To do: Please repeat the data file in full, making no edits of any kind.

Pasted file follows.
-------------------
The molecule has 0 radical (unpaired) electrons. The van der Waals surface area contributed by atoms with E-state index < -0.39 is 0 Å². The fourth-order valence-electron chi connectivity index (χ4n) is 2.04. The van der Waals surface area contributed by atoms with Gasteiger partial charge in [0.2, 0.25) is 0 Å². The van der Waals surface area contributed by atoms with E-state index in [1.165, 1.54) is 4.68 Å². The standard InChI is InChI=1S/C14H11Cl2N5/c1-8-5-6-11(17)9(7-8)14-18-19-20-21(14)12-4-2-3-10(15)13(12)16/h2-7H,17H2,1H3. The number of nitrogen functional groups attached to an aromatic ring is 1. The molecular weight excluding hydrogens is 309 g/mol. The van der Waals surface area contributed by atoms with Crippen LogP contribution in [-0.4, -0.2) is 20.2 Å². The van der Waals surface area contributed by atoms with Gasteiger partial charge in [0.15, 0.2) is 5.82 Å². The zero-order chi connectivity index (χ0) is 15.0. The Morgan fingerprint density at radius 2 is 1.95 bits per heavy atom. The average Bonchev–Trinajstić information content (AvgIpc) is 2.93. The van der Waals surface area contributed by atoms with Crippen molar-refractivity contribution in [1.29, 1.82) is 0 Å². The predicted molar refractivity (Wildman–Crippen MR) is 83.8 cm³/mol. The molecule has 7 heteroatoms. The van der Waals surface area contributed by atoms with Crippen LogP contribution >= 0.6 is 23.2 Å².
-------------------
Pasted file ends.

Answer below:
The molecule has 0 radical (unpaired) electrons. The van der Waals surface area contributed by atoms with E-state index < -0.39 is 0 Å². The fourth-order valence-electron chi connectivity index (χ4n) is 2.04. The van der Waals surface area contributed by atoms with Gasteiger partial charge in [0.2, 0.25) is 0 Å². The van der Waals surface area contributed by atoms with E-state index in [1.165, 1.54) is 4.68 Å². The standard InChI is InChI=1S/C14H11Cl2N5/c1-8-5-6-11(17)9(7-8)14-18-19-20-21(14)12-4-2-3-10(15)13(12)16/h2-7H,17H2,1H3. The number of nitrogen functional groups attached to an aromatic ring is 1. The molecular weight excluding hydrogens is 309 g/mol. The van der Waals surface area contributed by atoms with Crippen LogP contribution in [-0.4, -0.2) is 20.2 Å². The van der Waals surface area contributed by atoms with Gasteiger partial charge in [0.15, 0.2) is 5.82 Å². The zero-order chi connectivity index (χ0) is 15.0. The Morgan fingerprint density at radius 2 is 1.95 bits per heavy atom. The average Bonchev–Trinajstić information content (AvgIpc) is 2.93. The van der Waals surface area contributed by atoms with Crippen molar-refractivity contribution in [1.29, 1.82) is 0 Å². The predicted molar refractivity (Wildman–Crippen MR) is 83.8 cm³/mol. The molecule has 7 heteroatoms. The van der Waals surface area contributed by atoms with Crippen LogP contribution >= 0.6 is 23.2 Å².